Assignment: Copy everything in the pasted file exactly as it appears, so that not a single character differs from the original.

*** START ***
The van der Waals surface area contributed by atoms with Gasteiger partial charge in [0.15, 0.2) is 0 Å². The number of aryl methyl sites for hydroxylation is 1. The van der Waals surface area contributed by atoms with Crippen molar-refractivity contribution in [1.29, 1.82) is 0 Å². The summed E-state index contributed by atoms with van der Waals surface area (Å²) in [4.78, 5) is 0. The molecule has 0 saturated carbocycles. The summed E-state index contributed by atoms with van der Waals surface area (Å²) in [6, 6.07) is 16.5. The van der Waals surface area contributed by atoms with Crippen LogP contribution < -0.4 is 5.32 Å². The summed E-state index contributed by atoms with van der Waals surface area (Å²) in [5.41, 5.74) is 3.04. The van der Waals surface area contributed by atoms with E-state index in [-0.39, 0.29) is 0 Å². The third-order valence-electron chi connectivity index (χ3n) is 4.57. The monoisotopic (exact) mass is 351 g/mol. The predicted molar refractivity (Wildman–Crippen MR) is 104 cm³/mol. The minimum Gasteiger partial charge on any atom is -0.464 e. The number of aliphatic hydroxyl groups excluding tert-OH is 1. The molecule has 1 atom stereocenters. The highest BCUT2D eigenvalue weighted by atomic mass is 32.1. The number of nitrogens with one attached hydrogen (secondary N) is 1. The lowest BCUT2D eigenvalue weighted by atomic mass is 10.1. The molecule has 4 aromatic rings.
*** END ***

The van der Waals surface area contributed by atoms with Gasteiger partial charge in [0.15, 0.2) is 0 Å². The number of aryl methyl sites for hydroxylation is 1. The van der Waals surface area contributed by atoms with Crippen molar-refractivity contribution in [1.29, 1.82) is 0 Å². The summed E-state index contributed by atoms with van der Waals surface area (Å²) in [4.78, 5) is 0. The molecule has 0 saturated carbocycles. The summed E-state index contributed by atoms with van der Waals surface area (Å²) in [6, 6.07) is 16.5. The van der Waals surface area contributed by atoms with Crippen LogP contribution < -0.4 is 5.32 Å². The summed E-state index contributed by atoms with van der Waals surface area (Å²) in [5.41, 5.74) is 3.04. The van der Waals surface area contributed by atoms with E-state index in [-0.39, 0.29) is 0 Å². The third-order valence-electron chi connectivity index (χ3n) is 4.57. The monoisotopic (exact) mass is 351 g/mol. The predicted molar refractivity (Wildman–Crippen MR) is 104 cm³/mol. The minimum Gasteiger partial charge on any atom is -0.464 e. The number of aliphatic hydroxyl groups excluding tert-OH is 1. The molecule has 1 atom stereocenters. The highest BCUT2D eigenvalue weighted by atomic mass is 32.1. The number of nitrogens with one attached hydrogen (secondary N) is 1. The lowest BCUT2D eigenvalue weighted by atomic mass is 10.1. The molecule has 4 aromatic rings.